Future computer data centers are being flooded with workloads requiring high-levels of computation using power-hungry deep neural network (DNN) models. DNN accelerators based on processing in memory built with new storage devices can offer great energy efficiency and performance for data centers. One challenge faced by these accelerators is their poor stability. This is due to the physical limitations of the new storage devices. This project aims to address this issue by developing efficient approaches to neural networks. One impact of proposed research is to develop more powerful, scalable, and sustainable deep learning computing systems. This will result in new consumer, business, scientific and national security applications. It will affect the fields of big data and cloud computing. This project will lead to new results in Computer Engineering and in fields that are hungry for deep learning capabilities. It will expose students to cutting-edge knowledge and hands-on research opportunities and elevate their competence. It will increase their confidence in facing today's highly competitive global job market. The education impact includes course integration of research results and outreach activities. Special attention is given in this to including women and underrepresented minority groups.

The goal of the proposed research is to address a key issue in existing processing-in-memory-based neural network accelerators built with emerging nonvolatile devices, which is the bad stability due to weight uncertainties induced by the device characteristics. To escalate the stability of these promising emerging accelerators in a scalable and sustainable manner for future data centers, the project will include four tasks: 1) the explicitly modeling of weight uncertainties, which may exhibit spatial correlations extracted from device non-idealities, as parameterized canonical distributions. 2) a statistical neural network paradigm, which can be easily integrated into existing convolutional neural network architectures by replacing their deterministic operations with the statistical counterparts operating on parameterized canonical distributions. 3) variability-aware neural network classifier inspired by error correction output codes and modern neural network architecture. 4) variability-aware input pre-processing without touching neural networks. These paradigms will be generic to different software and hardware platforms, and will be implemented and evaluated with a wide set of real-world applications including image classification, biomedical image segmentation, and drone target tracking.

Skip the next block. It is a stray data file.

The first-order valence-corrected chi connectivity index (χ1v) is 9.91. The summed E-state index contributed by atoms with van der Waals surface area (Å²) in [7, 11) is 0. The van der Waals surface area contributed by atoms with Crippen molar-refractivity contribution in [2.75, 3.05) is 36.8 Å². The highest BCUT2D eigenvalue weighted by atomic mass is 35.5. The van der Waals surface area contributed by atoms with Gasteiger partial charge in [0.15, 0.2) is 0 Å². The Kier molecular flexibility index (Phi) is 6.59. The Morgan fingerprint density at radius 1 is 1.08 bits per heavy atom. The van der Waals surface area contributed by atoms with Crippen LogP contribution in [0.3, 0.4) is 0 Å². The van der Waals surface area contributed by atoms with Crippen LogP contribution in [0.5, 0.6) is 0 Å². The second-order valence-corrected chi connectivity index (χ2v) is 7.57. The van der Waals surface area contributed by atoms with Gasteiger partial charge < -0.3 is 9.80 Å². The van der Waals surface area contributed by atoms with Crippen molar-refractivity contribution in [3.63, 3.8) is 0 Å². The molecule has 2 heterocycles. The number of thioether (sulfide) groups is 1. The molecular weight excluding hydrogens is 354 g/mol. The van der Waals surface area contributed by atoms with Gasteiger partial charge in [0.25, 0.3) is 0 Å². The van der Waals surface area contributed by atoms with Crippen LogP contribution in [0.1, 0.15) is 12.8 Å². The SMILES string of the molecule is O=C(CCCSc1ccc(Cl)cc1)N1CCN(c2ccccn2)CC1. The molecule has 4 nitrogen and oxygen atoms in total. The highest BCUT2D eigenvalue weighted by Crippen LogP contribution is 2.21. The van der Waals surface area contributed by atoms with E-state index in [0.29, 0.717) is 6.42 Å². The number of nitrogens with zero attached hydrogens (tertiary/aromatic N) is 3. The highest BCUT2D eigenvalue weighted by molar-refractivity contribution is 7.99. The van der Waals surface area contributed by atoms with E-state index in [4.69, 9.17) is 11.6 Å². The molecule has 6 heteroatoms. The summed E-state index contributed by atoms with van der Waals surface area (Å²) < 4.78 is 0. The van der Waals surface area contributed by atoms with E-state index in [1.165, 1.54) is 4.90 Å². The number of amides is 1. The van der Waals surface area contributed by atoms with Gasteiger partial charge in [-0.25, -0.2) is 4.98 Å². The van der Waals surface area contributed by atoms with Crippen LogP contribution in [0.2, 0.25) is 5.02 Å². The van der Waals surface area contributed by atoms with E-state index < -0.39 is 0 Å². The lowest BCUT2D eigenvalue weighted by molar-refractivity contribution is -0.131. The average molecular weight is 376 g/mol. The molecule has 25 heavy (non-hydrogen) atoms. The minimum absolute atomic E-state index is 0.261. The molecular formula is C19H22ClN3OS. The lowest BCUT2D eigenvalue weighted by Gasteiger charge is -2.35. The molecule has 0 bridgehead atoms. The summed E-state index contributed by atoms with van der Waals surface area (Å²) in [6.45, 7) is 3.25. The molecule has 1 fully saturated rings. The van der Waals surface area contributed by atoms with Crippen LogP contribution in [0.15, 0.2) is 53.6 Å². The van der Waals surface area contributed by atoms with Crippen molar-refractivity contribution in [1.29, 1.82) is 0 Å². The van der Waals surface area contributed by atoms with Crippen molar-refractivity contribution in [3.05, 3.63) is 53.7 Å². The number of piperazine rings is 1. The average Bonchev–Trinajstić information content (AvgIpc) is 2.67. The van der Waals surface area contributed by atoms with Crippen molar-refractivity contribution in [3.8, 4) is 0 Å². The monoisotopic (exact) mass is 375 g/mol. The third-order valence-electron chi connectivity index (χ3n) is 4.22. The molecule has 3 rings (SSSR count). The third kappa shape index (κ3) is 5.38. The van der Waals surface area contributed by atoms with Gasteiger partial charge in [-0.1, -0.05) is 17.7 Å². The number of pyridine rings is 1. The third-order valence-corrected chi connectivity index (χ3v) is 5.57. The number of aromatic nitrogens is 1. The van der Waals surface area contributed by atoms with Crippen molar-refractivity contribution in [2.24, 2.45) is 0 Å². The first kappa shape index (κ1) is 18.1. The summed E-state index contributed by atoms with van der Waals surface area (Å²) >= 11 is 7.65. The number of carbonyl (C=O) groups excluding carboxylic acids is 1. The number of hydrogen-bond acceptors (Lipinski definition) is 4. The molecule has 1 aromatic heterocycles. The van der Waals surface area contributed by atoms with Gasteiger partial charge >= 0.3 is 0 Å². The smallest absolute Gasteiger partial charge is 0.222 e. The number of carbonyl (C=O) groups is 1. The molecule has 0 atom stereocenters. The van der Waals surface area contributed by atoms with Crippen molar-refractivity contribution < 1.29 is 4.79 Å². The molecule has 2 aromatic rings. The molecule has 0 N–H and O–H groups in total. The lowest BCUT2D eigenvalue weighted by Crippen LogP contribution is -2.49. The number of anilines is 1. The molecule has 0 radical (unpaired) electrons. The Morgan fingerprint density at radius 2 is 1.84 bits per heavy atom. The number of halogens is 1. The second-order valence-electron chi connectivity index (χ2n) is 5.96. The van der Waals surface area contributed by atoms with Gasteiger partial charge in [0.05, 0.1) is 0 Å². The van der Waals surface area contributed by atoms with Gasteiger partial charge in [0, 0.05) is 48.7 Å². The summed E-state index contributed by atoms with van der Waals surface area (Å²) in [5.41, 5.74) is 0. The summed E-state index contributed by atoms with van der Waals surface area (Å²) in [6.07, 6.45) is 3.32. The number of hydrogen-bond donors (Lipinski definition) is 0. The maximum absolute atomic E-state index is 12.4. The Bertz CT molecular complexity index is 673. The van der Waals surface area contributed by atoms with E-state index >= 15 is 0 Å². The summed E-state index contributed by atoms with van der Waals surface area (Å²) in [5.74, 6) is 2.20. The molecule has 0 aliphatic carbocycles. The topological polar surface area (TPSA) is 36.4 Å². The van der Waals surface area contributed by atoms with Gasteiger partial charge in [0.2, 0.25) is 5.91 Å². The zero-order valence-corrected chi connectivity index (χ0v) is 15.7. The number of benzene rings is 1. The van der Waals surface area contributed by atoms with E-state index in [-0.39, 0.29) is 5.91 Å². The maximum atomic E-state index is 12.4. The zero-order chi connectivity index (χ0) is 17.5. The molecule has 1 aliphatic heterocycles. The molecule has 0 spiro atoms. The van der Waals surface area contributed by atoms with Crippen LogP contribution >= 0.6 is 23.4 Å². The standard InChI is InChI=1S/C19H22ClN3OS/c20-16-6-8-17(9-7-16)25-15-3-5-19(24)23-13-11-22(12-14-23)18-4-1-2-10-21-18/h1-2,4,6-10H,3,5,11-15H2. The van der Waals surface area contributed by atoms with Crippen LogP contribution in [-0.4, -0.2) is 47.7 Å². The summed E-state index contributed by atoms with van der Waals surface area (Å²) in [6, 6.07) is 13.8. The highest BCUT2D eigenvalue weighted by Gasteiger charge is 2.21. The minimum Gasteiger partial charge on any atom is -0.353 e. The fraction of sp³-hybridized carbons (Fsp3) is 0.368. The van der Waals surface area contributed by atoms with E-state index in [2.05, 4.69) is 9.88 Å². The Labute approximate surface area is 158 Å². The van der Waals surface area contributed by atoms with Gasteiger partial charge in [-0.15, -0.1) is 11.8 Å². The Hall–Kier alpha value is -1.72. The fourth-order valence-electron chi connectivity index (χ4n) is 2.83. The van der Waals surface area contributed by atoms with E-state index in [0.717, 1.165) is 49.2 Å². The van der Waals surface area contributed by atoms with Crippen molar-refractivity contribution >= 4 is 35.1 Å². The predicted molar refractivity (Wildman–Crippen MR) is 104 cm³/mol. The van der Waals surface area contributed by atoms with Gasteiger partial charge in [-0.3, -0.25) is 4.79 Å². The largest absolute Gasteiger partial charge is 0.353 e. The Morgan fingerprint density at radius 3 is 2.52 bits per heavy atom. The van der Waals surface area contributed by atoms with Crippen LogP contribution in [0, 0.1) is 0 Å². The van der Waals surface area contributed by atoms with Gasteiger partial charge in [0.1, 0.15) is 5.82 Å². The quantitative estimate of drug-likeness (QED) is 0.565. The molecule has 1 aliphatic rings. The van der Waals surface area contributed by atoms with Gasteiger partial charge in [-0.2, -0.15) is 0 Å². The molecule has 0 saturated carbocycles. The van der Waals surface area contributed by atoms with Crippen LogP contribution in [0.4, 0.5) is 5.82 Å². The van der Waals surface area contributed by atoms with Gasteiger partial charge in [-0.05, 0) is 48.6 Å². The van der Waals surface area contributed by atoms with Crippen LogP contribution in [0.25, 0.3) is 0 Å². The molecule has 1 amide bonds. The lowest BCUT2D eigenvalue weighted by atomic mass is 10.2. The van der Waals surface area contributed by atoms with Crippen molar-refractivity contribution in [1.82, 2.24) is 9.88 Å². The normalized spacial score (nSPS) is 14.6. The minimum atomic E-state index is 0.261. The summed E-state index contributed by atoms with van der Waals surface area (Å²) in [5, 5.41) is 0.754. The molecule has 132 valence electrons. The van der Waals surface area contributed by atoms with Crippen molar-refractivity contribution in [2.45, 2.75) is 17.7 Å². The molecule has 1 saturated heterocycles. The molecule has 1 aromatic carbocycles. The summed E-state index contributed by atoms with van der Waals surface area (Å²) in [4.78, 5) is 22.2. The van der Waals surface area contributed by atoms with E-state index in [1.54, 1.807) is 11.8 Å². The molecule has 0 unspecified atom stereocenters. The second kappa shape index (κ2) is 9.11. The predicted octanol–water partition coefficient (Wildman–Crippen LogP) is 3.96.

This award reflects NSF's statutory mission and has been deemed worthy of support through evaluation using the Foundation's intellectual merit and broader impacts review criteria.

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Lehigh University
United States
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